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" Learning once made popular is no longer learning ; it has the appearance of something which we have bestowed upon ourselves, as the dew appears to rise from the field which it refreshes. "
The lives of the most eminent English poets - Page 377
by Samuel Johnson, John Hawkins - 1787
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Specimens of English Prose Writers: From the Earliest Times to the ..., Volume 3

George Burnett - Authors, English - 1807
...evidence eeases to "be examined. Of an art universally practised, the first teacher is forgotten. Lfnming once made popular^ is no longer learning ; it has the appearance of something which we liave bestowed upon ourselves, as the dew appears to rise from the field which it...
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The Works of Samuel Johnson, Volume 9

Samuel Johnson - 1810
...is no longer doubted, the evidence ceases to be examined. Of an art universally practised, the first teacher is forgotten. Learning once made popular is no longer learning ; it has the appearance of something which we have bestowed upon ourselves, as the dew appears to rise from the field which it...
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The Poetical Works of John Dryden: Containing Original Poems, Tales, and ...

John Dryden - 1811 - 445 pages
...obtains his full purpofe lofes himfelf in bis ownluftre. Of an opinion \\hicli is no longer doubted, the evidence ceafes to be examined. Of an art univerfally...as the dew appears to rife from the field which it refieflies. To judge rightly of an author, we muft tranfport ourfelves to his time, and examine w hat...
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The Works of Samuel Johnson, L. L. D.: In Twelve Volumes, Volume 9

Samuel Johnson - 1811
...is no longer doubted, the evidence ceases to be examined. Of an art universally practised, the first teacher is forgotten. Learning once made popular is no longer learning ; it has the appearance of something which we have bestowed upon ourselves, as the dew appears to rise from the field which it...
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The Works of Samuel Johnson, Volume 9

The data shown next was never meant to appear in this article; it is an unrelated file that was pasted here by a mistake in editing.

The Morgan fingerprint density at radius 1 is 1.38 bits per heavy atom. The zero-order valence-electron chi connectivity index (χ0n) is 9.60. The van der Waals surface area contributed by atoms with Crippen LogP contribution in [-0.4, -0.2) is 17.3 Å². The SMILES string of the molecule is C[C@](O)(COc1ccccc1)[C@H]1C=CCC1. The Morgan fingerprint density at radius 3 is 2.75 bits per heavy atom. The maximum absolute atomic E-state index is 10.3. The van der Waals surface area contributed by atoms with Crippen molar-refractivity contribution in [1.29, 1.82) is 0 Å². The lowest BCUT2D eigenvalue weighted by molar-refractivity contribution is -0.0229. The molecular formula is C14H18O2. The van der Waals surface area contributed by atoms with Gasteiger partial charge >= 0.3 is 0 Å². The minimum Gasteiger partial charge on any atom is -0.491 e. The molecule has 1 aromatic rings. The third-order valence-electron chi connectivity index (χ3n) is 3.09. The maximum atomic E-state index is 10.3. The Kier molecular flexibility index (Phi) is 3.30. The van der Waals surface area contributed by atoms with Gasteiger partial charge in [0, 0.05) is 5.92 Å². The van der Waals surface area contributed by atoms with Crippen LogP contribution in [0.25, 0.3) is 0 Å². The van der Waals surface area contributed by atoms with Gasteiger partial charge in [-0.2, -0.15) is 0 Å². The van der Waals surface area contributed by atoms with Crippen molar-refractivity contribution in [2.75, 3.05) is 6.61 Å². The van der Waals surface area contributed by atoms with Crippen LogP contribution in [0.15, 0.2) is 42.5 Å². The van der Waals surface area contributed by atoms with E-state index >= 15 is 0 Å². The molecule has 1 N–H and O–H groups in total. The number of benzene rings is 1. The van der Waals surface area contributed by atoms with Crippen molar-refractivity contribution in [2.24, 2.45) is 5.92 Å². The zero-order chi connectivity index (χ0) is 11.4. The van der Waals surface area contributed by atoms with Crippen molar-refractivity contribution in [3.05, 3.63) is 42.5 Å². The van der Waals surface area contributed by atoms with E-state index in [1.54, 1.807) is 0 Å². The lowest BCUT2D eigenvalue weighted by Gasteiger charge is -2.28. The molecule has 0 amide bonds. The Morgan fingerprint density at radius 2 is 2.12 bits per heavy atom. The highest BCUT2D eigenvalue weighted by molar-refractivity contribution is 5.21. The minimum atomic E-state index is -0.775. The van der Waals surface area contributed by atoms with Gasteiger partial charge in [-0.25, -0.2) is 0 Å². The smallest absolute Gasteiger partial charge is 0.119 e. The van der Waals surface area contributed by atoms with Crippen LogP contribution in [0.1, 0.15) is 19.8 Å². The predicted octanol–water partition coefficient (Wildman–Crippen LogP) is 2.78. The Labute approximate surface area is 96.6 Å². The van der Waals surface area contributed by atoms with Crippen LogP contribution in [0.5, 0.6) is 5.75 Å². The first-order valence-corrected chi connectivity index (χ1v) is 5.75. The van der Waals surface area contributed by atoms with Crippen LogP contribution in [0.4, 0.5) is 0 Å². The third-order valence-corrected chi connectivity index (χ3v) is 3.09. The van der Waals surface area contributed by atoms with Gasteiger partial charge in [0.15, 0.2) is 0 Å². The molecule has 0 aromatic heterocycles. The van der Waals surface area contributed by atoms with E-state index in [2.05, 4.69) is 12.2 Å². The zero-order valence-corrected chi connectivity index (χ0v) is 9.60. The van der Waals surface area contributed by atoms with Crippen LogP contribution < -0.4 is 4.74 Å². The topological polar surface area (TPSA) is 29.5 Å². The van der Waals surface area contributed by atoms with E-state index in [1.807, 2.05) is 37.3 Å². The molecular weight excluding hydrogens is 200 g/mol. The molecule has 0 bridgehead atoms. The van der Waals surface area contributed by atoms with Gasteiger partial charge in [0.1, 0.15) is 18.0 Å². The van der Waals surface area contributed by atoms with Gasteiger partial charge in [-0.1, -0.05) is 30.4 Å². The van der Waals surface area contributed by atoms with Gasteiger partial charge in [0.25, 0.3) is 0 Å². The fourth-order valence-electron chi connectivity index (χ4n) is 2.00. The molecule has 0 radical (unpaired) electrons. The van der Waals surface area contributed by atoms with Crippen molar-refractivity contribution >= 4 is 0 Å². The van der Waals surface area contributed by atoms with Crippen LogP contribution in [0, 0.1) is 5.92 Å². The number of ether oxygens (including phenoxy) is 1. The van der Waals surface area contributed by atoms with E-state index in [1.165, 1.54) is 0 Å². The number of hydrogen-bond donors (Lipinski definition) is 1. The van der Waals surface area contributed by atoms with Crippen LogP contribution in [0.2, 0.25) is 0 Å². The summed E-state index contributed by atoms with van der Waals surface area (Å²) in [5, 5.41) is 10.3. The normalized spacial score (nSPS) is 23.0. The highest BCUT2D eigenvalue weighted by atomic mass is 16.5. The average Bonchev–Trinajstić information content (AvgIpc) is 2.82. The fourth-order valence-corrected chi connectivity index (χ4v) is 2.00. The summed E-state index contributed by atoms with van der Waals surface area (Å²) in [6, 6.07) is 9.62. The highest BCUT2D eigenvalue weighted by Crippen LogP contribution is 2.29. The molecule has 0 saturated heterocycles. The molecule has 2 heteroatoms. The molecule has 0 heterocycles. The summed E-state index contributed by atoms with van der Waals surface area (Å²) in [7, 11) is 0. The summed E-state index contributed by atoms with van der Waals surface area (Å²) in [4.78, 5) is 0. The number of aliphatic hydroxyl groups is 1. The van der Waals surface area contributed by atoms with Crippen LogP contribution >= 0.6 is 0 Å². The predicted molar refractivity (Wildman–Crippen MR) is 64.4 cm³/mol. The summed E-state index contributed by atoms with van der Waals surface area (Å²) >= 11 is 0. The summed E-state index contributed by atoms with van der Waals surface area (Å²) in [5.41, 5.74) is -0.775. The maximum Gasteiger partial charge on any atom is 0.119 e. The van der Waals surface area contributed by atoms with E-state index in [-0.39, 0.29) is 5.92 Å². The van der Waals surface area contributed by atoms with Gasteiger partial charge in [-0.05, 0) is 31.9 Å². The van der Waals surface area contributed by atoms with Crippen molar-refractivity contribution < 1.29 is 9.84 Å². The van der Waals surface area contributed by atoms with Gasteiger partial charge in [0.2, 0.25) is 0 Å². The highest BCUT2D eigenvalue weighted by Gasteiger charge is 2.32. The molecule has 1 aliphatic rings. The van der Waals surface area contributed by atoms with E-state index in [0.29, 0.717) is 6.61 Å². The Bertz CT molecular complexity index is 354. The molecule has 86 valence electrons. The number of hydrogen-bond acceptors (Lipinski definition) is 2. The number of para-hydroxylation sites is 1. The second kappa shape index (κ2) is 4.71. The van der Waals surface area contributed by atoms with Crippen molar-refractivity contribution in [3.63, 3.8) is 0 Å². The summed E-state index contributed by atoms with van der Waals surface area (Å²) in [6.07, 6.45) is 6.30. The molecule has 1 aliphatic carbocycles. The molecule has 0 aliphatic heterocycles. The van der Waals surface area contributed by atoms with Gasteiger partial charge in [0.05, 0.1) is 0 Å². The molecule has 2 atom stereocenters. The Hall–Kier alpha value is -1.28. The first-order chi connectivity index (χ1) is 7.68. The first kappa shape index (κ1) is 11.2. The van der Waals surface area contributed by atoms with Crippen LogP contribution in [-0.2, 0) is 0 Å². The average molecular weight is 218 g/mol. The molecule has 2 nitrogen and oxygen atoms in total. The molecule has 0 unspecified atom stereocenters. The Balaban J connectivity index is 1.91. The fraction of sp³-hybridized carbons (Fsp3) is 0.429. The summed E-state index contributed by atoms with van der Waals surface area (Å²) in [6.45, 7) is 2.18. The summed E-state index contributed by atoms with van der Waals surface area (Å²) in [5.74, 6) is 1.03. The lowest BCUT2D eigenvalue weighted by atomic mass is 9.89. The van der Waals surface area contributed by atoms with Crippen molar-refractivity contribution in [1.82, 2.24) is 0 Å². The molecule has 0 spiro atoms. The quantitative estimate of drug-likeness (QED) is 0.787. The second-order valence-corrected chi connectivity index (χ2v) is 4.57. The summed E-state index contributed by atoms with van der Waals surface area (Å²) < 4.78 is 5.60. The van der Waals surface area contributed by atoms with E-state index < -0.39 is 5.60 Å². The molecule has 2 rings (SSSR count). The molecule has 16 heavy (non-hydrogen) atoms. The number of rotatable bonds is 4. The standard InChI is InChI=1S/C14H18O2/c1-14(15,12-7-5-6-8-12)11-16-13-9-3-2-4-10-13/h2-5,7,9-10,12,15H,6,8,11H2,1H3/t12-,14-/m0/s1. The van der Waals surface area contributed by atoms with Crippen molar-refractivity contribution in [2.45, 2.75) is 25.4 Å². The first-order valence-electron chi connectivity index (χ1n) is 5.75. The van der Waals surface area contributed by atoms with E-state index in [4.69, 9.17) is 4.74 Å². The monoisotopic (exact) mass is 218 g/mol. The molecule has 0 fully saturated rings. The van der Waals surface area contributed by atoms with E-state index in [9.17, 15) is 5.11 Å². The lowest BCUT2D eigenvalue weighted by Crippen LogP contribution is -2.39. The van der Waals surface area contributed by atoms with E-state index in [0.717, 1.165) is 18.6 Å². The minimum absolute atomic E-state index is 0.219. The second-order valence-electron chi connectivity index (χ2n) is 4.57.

Samuel Johnson - English literature - 1816
...is no longer doubted, the evidence ceases to be examined. Of an art universally practised, the first teacher is forgotten. Learning once made popular is no longer learning ; it has the appearance of something which we have bestowed upon ourselves, as the dew appears to rise from the field which it...
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The works of Samuel Johnson, Volume 6

Samuel Johnson - 1818
...286 DRYDEtf. doubted, the evidence ceases to be examined. Of an art universally practised, the first teacher is forgotten. Learning once made popular is no longer learning ; it has the appearance of something which we have bestowed upon ourselves, as the dew appears to rise from the field which it...
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The Works of the English Poets, from Chaucer to Cowper: Including ..., Volume 8

Alexander Chalmers - English poetry - 1819
...no longer doubted, the evidence ceases to be examined. Of an art' universally practised, the first teacher is forgotten. Learning once made popular is no longer learning ; it has the appearance of something which we have bestowed upon ourselves, as the dew appears to rise from the field which it...
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The Works of Samuel Johnson, LL. D.

Samuel Johnson, Arthur Murphy - English literature - 1820
...is no longer doubted, the evidence ceases to be examined. Of an art universally practised, the first teacher is forgotten. Learning once made popular is no longer learning; it has the appearance of something which we have bestowed upon ourselves, as the dew appears to rise from the field which it...
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The Works of Samuel Johnson, LL.D.

Samuel Johnson - 1820
...no longer doubted, the evidence ceases to be ext amined. Of an art universally practised, the first^ teacher is forgotten. Learning once made popular\ is no longer learning ; it has the appearance of I something which we have bestowed upon ourselves, as the dew appears to rise from the field which...
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The lives of the English poets

Samuel Johnson, Arthur Murphy - Authors, English - 1823
...is no longer doubted, the evidence ceases to be examined. Of an art universally practised, the first teacher is forgotten. Learning once made popular is no longer learning ; it has the appearance of something which we have bestowed upon ourselves, as the dew appears to rise from the field which it...
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